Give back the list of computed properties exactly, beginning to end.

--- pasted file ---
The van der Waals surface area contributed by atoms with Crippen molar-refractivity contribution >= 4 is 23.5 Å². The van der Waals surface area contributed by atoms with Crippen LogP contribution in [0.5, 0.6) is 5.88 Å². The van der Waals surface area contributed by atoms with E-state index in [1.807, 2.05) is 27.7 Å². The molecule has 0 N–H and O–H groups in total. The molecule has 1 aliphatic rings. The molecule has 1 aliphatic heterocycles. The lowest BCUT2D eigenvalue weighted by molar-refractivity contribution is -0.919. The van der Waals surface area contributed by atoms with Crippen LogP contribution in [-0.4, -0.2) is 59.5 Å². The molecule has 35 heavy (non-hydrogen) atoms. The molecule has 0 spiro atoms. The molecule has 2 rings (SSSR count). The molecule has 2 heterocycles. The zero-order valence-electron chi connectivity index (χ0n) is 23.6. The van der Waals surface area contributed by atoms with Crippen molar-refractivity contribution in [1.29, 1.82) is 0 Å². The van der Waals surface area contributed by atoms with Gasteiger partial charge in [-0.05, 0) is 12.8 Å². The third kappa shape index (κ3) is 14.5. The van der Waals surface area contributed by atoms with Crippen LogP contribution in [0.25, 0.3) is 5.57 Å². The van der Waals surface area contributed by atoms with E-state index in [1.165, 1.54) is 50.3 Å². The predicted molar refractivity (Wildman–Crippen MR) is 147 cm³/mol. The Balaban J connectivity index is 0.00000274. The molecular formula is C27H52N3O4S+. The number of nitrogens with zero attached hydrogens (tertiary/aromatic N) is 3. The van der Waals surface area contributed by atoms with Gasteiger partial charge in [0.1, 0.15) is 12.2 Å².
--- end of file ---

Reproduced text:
The van der Waals surface area contributed by atoms with Crippen molar-refractivity contribution >= 4 is 23.5 Å². The van der Waals surface area contributed by atoms with Crippen LogP contribution in [0.5, 0.6) is 5.88 Å². The van der Waals surface area contributed by atoms with E-state index in [1.807, 2.05) is 27.7 Å². The molecule has 0 N–H and O–H groups in total. The molecule has 1 aliphatic rings. The molecule has 1 aliphatic heterocycles. The lowest BCUT2D eigenvalue weighted by molar-refractivity contribution is -0.919. The van der Waals surface area contributed by atoms with Crippen LogP contribution in [-0.4, -0.2) is 59.5 Å². The molecule has 35 heavy (non-hydrogen) atoms. The molecule has 0 spiro atoms. The molecule has 2 rings (SSSR count). The molecule has 2 heterocycles. The zero-order valence-electron chi connectivity index (χ0n) is 23.6. The van der Waals surface area contributed by atoms with Crippen molar-refractivity contribution in [1.29, 1.82) is 0 Å². The van der Waals surface area contributed by atoms with Gasteiger partial charge in [-0.05, 0) is 12.8 Å². The third kappa shape index (κ3) is 14.5. The van der Waals surface area contributed by atoms with Crippen LogP contribution in [0.25, 0.3) is 5.57 Å². The van der Waals surface area contributed by atoms with E-state index in [1.165, 1.54) is 50.3 Å². The predicted molar refractivity (Wildman–Crippen MR) is 147 cm³/mol. The Balaban J connectivity index is 0.00000274. The molecular formula is C27H52N3O4S+. The number of nitrogens with zero attached hydrogens (tertiary/aromatic N) is 3. The van der Waals surface area contributed by atoms with Gasteiger partial charge in [0.1, 0.15) is 12.2 Å².